AMES, Iowa—Annette “Annie” Fleck never knew the legacy she left behind—that more than 2,000 farm and ranch women benefit from her struggles and success in managing the family farm.
Nearly five years ago, Annie’s daughter Ruth Hambleton, an Extension educator in Illinois, wanted to design an educational program for farm women, an underserved audience. “I closed my eyes and saw what Annie did—record keeper, money manager, farm laborer, mother, wife and marketer—and I asked myself ‘what did Annie need to support herself in all those roles?’”
Hambleton drew on the best of many programs for the final product—Annie’s Project. It’s an agriculture business course in risk management focused on women. The program brings women together to learn the financial skills and critical information needed to manage the complicated business of running a farm or ranch.
From its inception in rural Illinois, Annie’s Project has grown to reach more than 2,000 women in an ever-growing list of states including Iowa and Missouri in 2004, then reaching into Indiana, Kansas, Kentucky, Minnesota, North Dakota, Minnesota, Pennsylvania, South Dakota and Wisconsin. In early 2007 the program will spread to Ohio and Oklahoma.
Tim Eggers, an Iowa State University (ISU) Extension educator, said he first looked at Annie’s Project “with the notion that it would be a small program we could add to our mix.”
After only two years, Eggers called Annie’s Project, “the most rewarding program I've worked on in my 10 years with ISU Extension. The learning environment is safe and fun. It is the only program for which clients have registered before knowing the site, location, date, or time of the meetings."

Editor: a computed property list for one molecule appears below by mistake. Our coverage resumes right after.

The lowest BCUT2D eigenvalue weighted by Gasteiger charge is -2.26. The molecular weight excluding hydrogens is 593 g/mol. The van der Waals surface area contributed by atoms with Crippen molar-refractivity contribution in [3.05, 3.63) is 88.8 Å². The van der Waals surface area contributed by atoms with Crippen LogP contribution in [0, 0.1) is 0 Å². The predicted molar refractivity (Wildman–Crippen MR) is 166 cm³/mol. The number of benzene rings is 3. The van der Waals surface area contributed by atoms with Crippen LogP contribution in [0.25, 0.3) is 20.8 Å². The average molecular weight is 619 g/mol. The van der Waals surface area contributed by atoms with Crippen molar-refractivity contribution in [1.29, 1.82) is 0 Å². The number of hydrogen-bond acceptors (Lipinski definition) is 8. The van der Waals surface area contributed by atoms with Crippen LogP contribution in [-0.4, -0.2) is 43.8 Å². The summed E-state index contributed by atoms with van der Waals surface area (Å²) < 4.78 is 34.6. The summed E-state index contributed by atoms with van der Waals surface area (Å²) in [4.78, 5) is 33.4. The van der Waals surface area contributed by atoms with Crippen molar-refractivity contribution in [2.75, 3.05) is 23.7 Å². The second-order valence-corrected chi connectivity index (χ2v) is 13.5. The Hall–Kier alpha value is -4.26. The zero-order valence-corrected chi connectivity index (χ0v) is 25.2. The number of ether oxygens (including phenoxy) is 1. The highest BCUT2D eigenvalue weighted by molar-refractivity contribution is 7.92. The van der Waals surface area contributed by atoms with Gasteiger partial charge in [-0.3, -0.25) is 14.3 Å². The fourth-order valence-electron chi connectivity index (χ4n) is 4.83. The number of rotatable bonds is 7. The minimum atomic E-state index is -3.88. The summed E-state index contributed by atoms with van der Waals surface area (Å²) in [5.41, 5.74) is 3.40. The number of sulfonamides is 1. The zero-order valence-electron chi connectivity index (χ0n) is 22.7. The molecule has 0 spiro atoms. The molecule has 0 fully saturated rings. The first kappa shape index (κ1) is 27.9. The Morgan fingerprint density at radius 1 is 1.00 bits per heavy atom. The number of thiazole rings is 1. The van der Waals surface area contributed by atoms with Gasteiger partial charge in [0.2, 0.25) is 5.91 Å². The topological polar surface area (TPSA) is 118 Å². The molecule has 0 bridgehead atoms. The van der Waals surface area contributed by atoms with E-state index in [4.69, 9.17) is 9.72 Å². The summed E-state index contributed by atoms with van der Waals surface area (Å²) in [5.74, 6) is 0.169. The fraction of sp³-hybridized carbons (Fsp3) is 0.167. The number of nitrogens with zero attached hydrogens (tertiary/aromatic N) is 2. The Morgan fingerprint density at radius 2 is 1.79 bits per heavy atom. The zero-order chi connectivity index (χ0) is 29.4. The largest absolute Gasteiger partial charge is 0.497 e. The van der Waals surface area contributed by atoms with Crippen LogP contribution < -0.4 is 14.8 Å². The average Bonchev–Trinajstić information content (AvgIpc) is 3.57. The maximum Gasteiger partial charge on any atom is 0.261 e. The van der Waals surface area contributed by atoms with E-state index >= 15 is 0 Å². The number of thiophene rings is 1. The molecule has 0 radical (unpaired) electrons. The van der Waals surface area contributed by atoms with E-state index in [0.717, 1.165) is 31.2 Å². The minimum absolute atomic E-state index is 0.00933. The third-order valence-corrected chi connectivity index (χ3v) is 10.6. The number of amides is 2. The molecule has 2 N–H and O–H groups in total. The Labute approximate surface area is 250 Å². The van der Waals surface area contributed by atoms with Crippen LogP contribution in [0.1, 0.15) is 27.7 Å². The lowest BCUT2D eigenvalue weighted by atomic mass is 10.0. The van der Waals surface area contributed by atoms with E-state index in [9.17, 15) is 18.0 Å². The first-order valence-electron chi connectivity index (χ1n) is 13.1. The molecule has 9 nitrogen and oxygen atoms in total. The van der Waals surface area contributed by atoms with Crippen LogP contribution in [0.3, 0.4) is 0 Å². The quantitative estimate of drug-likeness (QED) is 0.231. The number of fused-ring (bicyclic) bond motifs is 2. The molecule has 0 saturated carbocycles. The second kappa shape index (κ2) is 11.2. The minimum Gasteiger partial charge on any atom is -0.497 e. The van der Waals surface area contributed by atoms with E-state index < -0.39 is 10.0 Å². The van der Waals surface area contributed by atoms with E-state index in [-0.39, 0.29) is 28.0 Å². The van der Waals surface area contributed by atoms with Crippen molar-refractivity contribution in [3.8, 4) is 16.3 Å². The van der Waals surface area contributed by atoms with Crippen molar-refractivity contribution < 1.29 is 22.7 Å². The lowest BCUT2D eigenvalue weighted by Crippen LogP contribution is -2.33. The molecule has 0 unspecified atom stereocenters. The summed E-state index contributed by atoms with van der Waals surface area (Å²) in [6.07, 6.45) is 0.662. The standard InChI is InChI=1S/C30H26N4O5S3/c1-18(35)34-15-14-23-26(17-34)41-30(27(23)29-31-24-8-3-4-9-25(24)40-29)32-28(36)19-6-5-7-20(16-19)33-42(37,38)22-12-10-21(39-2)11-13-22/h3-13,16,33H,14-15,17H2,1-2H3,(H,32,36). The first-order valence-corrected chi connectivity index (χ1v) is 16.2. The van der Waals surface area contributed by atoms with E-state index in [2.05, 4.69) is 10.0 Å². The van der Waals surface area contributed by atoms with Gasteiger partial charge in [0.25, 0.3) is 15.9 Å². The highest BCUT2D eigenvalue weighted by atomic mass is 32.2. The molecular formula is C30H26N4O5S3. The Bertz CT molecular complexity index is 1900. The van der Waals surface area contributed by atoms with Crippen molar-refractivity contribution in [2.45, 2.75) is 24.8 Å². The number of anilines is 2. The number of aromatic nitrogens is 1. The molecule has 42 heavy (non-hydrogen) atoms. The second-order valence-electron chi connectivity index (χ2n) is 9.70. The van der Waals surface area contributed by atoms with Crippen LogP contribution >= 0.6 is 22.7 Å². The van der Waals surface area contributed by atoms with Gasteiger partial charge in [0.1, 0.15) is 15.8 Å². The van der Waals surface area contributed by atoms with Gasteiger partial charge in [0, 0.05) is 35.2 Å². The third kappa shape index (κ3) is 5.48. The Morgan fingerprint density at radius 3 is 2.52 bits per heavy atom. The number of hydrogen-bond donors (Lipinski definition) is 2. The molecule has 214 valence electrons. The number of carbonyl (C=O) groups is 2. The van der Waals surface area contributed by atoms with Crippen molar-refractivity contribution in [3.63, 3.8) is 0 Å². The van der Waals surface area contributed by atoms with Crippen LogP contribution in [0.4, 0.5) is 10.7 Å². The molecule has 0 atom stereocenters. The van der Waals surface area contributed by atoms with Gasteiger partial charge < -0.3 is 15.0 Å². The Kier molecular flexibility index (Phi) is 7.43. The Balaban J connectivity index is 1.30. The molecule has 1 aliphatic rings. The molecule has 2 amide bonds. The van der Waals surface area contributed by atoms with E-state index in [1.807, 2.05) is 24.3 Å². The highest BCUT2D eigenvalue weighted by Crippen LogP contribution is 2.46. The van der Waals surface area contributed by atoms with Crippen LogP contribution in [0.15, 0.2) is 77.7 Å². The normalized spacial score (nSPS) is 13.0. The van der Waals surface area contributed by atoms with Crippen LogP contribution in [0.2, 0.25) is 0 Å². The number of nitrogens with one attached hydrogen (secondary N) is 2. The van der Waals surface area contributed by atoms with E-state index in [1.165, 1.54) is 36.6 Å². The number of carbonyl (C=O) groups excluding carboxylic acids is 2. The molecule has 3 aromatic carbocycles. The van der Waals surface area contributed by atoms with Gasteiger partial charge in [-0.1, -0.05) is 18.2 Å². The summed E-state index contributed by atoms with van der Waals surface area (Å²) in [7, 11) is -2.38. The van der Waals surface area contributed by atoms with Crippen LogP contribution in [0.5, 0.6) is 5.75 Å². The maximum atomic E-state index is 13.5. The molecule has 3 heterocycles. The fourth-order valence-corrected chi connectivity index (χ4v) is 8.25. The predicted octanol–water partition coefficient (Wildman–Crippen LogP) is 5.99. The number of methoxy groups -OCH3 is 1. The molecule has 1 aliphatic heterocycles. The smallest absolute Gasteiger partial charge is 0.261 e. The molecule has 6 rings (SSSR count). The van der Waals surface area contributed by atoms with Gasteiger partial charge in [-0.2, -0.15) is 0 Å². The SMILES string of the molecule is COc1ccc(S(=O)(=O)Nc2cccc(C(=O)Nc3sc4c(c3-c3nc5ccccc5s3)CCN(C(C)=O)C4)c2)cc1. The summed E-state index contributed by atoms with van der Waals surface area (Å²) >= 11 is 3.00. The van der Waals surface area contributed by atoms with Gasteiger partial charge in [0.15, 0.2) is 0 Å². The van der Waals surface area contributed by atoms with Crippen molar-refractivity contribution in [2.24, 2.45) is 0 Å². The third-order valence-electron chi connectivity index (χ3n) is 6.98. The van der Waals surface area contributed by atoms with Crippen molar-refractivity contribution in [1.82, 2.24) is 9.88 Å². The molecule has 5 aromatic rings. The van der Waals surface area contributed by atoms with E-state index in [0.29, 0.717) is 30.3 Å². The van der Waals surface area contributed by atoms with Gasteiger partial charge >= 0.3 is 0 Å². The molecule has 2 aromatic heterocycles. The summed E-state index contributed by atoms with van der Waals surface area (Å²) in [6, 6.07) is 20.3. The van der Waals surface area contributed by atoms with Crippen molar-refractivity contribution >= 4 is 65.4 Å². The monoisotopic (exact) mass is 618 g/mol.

Annie's Project is successful because women immediately have tools to increase their business understanding and to use for farm management, Eggers said. Women also relate to Annie Fleck’s story. She was a small-town girl who grew up to be a teacher, who married a farmer and lived with her in-laws. She kept the farm records, which were critical for the tough management decisions that eventually led from financial hardship to financial security.
Women taking the course have a wide age range that gives older women, who often have life experience, and young women, who have computer and technology skills, a chance to share.
To maintain a comfortable and highly interactive environment, class size is limited to small groups of 10 to 12. Program topics usually are taught in six three-hour sessions.
One Missouri woman said that the best part of the course was in knowing that she was not alone. She considered her questions to be stupid, until she heard everyone else asking the same thing.
Typical course content, according to Hambleton, includes financial education; ownership issues like joint and sole ownership and titles; risk management, life and property insurance and the use of Microsoft Excel spreadsheets. After the Excel training, women move on to Farm Analysis Solution Tools (FAST), a software program that deals with what the financial figures mean by pointing out key ratios to watch.
The course content differs from state to state. Hambleton doesn’t mind. “I am Extension, and Annie's Project will be taken by another person in Extension in another state and modified in a way to make it successful for that location.”
Hambleton knows that “at the core of any Annie's Project will be a woman who says "finally, someone who understands me."
Find information about Annie’s Project in Illinois, Indiana, Iowa, Minnesota, Missouri, North Dakota and Oklahoma at /annie/.
Nebraska information is at http://wia.unl.edu/programs/annies.html.